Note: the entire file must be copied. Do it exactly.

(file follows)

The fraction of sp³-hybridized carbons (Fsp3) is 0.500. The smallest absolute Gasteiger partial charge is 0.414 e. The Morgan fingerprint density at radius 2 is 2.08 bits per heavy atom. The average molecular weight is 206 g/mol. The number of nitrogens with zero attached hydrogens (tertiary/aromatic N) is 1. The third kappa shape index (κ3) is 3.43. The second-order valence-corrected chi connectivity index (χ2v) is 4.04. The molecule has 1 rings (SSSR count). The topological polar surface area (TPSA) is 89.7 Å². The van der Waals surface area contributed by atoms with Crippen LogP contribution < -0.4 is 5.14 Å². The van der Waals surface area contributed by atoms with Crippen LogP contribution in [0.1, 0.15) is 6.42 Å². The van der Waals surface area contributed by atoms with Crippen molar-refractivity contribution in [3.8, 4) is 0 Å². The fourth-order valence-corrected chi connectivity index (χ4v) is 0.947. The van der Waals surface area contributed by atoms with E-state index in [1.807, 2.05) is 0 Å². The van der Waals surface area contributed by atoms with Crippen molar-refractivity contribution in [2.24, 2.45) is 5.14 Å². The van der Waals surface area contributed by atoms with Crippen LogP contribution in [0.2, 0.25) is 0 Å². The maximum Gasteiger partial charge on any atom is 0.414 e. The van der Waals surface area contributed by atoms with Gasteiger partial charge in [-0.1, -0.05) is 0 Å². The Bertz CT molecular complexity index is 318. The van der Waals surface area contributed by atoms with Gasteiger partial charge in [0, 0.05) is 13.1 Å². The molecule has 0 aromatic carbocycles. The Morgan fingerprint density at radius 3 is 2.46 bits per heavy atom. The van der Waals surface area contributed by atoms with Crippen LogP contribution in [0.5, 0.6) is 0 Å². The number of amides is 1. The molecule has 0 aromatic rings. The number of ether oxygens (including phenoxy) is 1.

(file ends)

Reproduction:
The fraction of sp³-hybridized carbons (Fsp3) is 0.500. The smallest absolute Gasteiger partial charge is 0.414 e. The Morgan fingerprint density at radius 2 is 2.08 bits per heavy atom. The average molecular weight is 206 g/mol. The number of nitrogens with zero attached hydrogens (tertiary/aromatic N) is 1. The third kappa shape index (κ3) is 3.43. The second-order valence-corrected chi connectivity index (χ2v) is 4.04. The molecule has 1 rings (SSSR count). The topological polar surface area (TPSA) is 89.7 Å². The van der Waals surface area contributed by atoms with Crippen LogP contribution < -0.4 is 5.14 Å². The van der Waals surface area contributed by atoms with Crippen LogP contribution in [0.1, 0.15) is 6.42 Å². The van der Waals surface area contributed by atoms with Crippen molar-refractivity contribution in [3.8, 4) is 0 Å². The fourth-order valence-corrected chi connectivity index (χ4v) is 0.947. The van der Waals surface area contributed by atoms with E-state index in [1.807, 2.05) is 0 Å². The van der Waals surface area contributed by atoms with Crippen molar-refractivity contribution in [2.24, 2.45) is 5.14 Å². The van der Waals surface area contributed by atoms with Crippen LogP contribution in [0.2, 0.25) is 0 Å². The maximum Gasteiger partial charge on any atom is 0.414 e. The van der Waals surface area contributed by atoms with Gasteiger partial charge in [-0.1, -0.05) is 0 Å². The Bertz CT molecular complexity index is 318. The van der Waals surface area contributed by atoms with Gasteiger partial charge in [0, 0.05) is 13.1 Å². The molecule has 0 aromatic carbocycles. The Morgan fingerprint density at radius 3 is 2.46 bits per heavy atom. The van der Waals surface area contributed by atoms with Crippen LogP contribution in [0.5, 0.6) is 0 Å². The number of amides is 1. The molecule has 0 aromatic rings. The number of ether oxygens (including phenoxy) is 1.